If you are going to bring guests onto your podcast, consider creating pre-written templates and graphics to plan out how you envision the episode going. Give your interviewees the questions you plan to ask them in advance so they can prepare answers – this will help your podcast flow smoothly.

Step 6: Choose the Length of Your Podcast

We all know that attention spans have gotten shorter in today’s instant gratification culture. But your show length should be determined by the theme. If you want to give weekly, or daily, highlights of a topic, it should be a shorter show. But if you plan to conduct interviews, have conversations with a cohost, or do a topical deep dive, you can plan for a much longer show. 

Lucky for you, we have professional podcast audio editors on our team who are the best in the business. They will ensure that your podcast sounds as professional as your broadcast station. Quality audio can make all the difference between a good podcast and a great podcast.

Step 7: Pick the Episode Format

You can research episode templates to help you plan the format of each episode. Here is one of the more popular formats we found.

Get creative with the format of your episodes as much as you can so that the show really becomes your own. Be authentic, real, and natural! Listeners will respond best to an authentic host. It’s important to remember that you will always have both repeat listeners and new listeners so you want to speak to both of them in each episode.

Step 8: Planning Out Your Podcast

Before you dive into recording, take off some of the stress by planning everything on pen and paper or in a Word Document. Map it out. The more infrastructure you have planned before attempting to record, edit, and promote your podcast the easier it will be when you reach each of those steps. Consider things like 

Step 9: A List of Potential Guests to Star on Your Podcast

If you decided in the beginning that you want to bring guests onto your podcast, this is the time to get a list of names in order. Once you have your list, start reaching out to them and confirm those who are interested in being on your show. Be diligent about scheduling them on your calendar and sending both an invite and a reminder before they’re set to appear. Send your list of prepared questions when you send out the reminder in case they have any questions.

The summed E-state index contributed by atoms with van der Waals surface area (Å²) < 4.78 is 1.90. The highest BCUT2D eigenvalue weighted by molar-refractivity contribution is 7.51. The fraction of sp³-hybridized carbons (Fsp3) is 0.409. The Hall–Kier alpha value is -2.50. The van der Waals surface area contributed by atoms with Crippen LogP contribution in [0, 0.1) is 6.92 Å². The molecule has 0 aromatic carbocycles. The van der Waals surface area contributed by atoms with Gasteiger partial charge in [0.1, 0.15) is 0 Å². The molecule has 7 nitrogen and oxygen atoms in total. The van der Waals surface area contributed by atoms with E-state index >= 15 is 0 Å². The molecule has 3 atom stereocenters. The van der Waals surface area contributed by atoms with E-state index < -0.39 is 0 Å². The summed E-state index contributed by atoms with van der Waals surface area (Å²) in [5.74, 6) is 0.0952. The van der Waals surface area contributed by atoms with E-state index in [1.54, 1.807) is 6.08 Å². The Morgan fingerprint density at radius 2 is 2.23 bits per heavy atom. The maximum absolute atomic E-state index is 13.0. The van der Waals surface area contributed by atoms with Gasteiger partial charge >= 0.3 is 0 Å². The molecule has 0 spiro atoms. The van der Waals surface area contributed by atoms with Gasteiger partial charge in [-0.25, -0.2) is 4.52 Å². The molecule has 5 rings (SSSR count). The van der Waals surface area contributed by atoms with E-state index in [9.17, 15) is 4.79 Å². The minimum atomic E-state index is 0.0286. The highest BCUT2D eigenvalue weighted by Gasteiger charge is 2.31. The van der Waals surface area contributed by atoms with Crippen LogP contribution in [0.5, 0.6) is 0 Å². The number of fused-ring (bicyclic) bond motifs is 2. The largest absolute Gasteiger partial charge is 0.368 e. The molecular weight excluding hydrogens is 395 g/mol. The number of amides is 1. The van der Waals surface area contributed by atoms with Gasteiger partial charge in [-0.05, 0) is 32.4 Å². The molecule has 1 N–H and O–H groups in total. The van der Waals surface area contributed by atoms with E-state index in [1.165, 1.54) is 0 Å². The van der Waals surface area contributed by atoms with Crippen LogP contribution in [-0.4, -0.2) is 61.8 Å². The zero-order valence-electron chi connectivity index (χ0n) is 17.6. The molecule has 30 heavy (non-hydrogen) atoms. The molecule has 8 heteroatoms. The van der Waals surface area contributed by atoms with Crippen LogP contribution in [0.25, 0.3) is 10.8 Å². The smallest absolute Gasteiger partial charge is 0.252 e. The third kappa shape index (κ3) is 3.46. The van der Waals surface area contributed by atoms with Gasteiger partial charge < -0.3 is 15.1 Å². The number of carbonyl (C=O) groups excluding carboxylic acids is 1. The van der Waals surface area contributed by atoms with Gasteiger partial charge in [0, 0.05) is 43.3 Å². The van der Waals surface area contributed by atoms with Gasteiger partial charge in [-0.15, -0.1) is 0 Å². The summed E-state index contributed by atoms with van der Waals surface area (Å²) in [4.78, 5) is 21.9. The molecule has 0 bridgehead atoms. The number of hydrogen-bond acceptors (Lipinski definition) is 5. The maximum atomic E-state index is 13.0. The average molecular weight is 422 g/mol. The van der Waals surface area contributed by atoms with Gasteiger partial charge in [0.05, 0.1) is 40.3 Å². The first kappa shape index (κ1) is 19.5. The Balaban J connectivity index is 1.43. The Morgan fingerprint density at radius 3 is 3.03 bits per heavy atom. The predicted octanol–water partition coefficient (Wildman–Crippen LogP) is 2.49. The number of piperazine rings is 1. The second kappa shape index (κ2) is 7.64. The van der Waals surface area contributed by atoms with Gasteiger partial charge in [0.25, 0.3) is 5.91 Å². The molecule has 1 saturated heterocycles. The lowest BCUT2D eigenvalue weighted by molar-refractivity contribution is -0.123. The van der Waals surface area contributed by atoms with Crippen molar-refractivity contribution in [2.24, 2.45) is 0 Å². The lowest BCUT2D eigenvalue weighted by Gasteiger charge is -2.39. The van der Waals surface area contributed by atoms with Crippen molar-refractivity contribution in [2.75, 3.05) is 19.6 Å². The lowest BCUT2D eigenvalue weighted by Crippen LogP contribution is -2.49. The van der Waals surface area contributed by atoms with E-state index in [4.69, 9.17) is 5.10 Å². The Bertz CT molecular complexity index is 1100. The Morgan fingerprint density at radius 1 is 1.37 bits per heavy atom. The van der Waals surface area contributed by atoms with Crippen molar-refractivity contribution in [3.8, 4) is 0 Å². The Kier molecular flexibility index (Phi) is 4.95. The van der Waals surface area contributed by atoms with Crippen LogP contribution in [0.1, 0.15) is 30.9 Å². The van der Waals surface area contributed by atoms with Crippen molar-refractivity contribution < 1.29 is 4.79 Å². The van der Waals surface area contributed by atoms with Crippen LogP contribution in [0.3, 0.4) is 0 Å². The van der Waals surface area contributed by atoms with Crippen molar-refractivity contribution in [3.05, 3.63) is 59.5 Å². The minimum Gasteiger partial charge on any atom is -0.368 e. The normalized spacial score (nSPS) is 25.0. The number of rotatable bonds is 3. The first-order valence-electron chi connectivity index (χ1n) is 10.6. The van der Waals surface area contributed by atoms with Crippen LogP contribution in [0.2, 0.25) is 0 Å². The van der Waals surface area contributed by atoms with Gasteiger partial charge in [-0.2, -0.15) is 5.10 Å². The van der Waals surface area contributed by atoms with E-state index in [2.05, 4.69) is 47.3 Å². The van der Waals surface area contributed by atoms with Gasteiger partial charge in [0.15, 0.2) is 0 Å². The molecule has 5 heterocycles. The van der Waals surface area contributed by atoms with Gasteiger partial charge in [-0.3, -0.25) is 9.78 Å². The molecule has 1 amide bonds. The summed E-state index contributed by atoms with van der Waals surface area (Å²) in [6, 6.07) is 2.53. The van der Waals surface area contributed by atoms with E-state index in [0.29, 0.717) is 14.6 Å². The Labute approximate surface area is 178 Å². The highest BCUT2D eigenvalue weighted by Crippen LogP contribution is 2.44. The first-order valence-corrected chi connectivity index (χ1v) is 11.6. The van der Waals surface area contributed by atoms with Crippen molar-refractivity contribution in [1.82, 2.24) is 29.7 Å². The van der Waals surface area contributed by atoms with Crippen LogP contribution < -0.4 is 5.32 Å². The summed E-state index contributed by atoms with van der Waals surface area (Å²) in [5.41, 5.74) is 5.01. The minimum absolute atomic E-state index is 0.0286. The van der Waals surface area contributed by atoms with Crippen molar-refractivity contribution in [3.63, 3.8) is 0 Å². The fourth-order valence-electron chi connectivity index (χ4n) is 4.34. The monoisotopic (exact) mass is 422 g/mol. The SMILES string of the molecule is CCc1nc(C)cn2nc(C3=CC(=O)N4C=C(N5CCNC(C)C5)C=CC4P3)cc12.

Step 10: Purchase a Microphone

Quality audio is one of the most important keys to a quality podcast. Good audio doesn’t have to be expensive though. 

One of the most popular microphones for podcasting that gives you great quality for the price is the Audio-Technica ATR2100x-USB. It is both a USB microphone and it has an XLR connection allowing you to upgrade your recording equipment whenever you decide to upgrade.

Step 11: Produce a Creative
& Professional Intro

Consider adding prerecorded voiceovers and intros to your podcast. Having a third-party introduce you makes your podcast feel and sound more professional to listeners. Music Radio Creative is a great source for professional quality voiceovers and intros on a budget. 

Or...Skip Steps 10, 11, and 12 - Rent Time in a Professional Studio!

If you don’t want to purchase a microphone, SRC has access to a podcast recoding studio along with our collective partner, McIvor Marketing, LLC has their own podcast recording studio that you can rent out by the hour. This is a private, noise-controlled studio with two microphones. We can also help you choose and set up your introduction audio, show music, overall template and more. 

Between the three partners of SRC we have over 75 years of experience in audio production, creating world-class audio content for more than two decades. Contact us today to discuss prices and packages.

Step 13: Create Your Cover Art

Get extra creative with your cover art, let it represent your personal brand. This will be the first impression to those looking for new podcasts as they scroll through a plethora of options. If you’re not an artist, you can get cover art on a budget with 99 Designs to get yours created.